Rates held as growth continues
Friday 07 February 1997
There was further backing for Mr Clarke's apparent decision in a new forecast from the London Business School today. It predicts a further pick-up in growth this year despite the strength of the pound, but said the currency would help keep inflation below target.
But the favourable state of the economy will not necessarily help the Government win the election, according to an analysis in the new report. It concludes the Conservatives cashed in their reputation for good management of the economy to win the 1992 election, and have not yet restored their credibility. The longer Mr Major can delay the election, the better his chances will be, according to economist Simon Price.
Industrial output increased by 0.6 per cent in December, while its manufacturing component climbed 0.2 per cent. With data for October and November revised up, total production rose by 0.9 per cent in the final quarter of last year to a level nearly 2 per cent up on a year earlier.
The figures showed that manufacturing remained on a gentle upward path despite the strong pound. There were drops in engineering and textiles output during the month. Chemicals showed the biggest gain.
Outside manufacturing, there were sharp increases in both electricity, gas and water, due to the bad weather, and mining and quarrying.
Separately, the Confederation of British Industry reported retail sales volumes had picked up in the year to January. According to its distributive trades survey, the balance reporting higher rather than lower sales was 36 per cent, up compared with December and January 1996, but weaker than the summer.
Alastair Eperon, chairman of the survey panel, said: "Retailers did better in terms of January's sales growth than they had expected as consumers were confident enough to step up their spending. However, the rate of underlying sales growth eased for the second consecutive month, although the increase in trade remains robust."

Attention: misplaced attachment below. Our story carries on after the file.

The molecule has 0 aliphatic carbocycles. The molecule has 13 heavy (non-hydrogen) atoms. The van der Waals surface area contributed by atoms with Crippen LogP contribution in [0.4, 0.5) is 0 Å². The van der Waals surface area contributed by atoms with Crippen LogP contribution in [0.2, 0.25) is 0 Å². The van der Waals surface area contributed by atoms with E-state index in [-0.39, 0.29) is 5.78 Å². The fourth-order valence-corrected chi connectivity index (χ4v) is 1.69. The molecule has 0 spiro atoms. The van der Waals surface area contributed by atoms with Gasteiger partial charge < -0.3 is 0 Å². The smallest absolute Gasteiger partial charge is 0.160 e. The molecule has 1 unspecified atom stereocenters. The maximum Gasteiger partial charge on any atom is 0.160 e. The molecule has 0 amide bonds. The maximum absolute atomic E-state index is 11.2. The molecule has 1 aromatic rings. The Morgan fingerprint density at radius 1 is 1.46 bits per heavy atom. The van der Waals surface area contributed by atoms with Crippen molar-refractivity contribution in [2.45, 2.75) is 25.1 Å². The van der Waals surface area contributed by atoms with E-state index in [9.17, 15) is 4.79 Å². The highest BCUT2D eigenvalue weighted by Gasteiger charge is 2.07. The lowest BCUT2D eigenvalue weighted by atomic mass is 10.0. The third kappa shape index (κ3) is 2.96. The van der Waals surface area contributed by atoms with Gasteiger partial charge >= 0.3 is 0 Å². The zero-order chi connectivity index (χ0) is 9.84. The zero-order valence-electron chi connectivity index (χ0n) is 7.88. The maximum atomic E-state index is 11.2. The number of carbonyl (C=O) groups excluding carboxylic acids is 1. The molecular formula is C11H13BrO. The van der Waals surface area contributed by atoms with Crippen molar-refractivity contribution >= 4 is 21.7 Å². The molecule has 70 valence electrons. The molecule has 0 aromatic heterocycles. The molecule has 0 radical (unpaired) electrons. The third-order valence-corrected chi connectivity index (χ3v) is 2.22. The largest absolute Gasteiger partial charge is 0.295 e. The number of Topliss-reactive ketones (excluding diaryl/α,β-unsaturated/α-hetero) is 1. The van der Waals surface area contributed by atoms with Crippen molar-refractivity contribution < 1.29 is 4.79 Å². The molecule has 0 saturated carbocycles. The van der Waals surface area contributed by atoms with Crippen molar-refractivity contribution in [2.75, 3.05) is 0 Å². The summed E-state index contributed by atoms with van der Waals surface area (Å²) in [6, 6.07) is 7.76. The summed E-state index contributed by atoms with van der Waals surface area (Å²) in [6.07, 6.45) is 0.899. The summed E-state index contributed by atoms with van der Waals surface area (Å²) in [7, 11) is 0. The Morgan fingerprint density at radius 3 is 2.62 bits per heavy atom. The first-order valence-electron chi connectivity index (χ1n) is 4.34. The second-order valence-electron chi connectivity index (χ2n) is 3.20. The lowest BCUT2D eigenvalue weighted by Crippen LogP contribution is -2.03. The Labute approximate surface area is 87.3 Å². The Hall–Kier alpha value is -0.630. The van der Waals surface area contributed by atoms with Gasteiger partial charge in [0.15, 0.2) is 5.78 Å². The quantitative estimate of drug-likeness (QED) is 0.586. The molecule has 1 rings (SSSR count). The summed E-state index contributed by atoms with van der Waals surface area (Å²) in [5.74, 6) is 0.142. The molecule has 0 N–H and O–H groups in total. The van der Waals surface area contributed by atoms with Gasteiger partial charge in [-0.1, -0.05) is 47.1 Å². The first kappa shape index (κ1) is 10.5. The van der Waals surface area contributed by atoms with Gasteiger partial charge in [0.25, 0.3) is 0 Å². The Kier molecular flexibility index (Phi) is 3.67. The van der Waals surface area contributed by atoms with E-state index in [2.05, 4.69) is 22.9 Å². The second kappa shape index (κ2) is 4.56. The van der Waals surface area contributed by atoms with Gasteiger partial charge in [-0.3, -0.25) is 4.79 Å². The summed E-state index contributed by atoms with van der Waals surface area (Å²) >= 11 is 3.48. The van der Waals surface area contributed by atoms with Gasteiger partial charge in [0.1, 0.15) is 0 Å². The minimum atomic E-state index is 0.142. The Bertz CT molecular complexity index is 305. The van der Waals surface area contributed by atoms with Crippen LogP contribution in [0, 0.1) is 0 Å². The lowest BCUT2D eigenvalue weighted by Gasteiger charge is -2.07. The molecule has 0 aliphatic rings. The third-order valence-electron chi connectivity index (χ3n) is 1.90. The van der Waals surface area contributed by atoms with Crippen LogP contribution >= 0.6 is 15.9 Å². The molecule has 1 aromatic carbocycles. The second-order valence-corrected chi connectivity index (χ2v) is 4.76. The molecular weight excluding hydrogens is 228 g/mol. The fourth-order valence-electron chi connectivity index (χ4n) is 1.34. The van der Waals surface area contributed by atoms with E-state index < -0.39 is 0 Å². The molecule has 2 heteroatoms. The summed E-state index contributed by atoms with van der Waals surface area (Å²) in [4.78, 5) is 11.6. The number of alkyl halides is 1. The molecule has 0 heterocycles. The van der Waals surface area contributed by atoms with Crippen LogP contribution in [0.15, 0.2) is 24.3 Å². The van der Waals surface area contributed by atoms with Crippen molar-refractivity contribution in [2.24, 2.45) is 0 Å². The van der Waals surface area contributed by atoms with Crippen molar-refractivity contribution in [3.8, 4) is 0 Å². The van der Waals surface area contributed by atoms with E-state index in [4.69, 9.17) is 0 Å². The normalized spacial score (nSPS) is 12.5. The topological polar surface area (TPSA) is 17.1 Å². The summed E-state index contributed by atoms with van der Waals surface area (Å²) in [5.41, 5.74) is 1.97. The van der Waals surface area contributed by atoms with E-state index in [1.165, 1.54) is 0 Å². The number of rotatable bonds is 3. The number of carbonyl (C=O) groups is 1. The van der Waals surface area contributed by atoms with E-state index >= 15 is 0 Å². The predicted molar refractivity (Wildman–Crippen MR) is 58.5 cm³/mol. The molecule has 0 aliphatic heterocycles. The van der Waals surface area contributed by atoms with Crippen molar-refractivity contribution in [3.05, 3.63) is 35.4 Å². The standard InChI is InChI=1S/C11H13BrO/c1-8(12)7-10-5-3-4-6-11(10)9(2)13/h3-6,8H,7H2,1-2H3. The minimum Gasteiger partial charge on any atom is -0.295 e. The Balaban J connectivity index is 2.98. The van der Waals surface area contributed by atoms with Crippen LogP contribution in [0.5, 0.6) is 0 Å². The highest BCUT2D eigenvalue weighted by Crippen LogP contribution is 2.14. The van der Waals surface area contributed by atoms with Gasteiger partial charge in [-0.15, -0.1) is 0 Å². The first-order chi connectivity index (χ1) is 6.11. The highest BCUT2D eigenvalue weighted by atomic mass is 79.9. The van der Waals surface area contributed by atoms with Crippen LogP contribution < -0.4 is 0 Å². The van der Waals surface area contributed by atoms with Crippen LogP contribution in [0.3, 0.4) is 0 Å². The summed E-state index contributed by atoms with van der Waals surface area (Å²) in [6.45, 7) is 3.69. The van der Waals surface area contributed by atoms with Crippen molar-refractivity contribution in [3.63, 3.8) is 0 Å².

Analysts now believe base rates will stay at their current level of 6 per cent until after the general election. "The softness of the December data generally has clearly given Mr Clarke a window of opportunity to avoid raising base rates this month and a move ahead of the election now seems highly unlikely," said Adam Cole, UK economist at James Capel.
But opinions about whether this is the right policy are divided in the City. Mr Cole said: "This is a policy error in the making." The economy would grow fast enough this year to force post-election rate increases, he predicted.
- 1 The political parties aren't all the same – which means 2015 will be a 'big-choice' election
- 2 President of Argentina adopts Jewish godson to 'stop him turning into a werewolf'
- 3 ALS ice bucket challenge co-founder Corey Griffin drowns, aged 27
- 4 The 'Black Museum': After 150 years, public set to see exhibits from police’s grisly crime museum
- 5 Naomi Wolf reacts to Isis 'conspiracy theories' critism after she questions whether beheading videos are real
President of Argentina adopts Jewish godson to 'stop him turning into a werewolf'
Exclusive: Abusers using spyware apps to monitor partners reaches 'epidemic proportions'
ALS ice bucket challenge co-founder Corey Griffin drowns, aged 27
UK weather: Warning for more snow and ice as freezing temperatures and gales hit Britain
Three killed at South Korean nuclear reactor days after hackers target country's atomic agency
British actor Idris Elba cannot star as James Bond because he is black, says shock jock Rush Limbaugh
Germany anti-Islam protests: 17,000 march on Dresden against 'Islamification of the West'
Ukip member gets into Christmas spirit with Union Flag plea to Santa 'for our country back'
Immigrants make UK racist, says Ukip councillor Trevor Shonk
BBC director Danny Cohen: Rising UK antisemitism makes me feel more uncomfortable than ever
Katie Hopkins speaks out on childhood obesity: 'Parents of fat children should be prosecuted for child cruelty'
iJobs Money & Business
Not specified: Selby Jennings: VP/SVP Credit Quant Top tier investment bank i...
Not specified: Selby Jennings: Quantitative Research | Global Equity | New Yor...
Not specified: Selby Jennings: SVP Model Validation This top tiered investment...
Highly Competitive: Selby Jennings: Our client, a leading European Oil trading...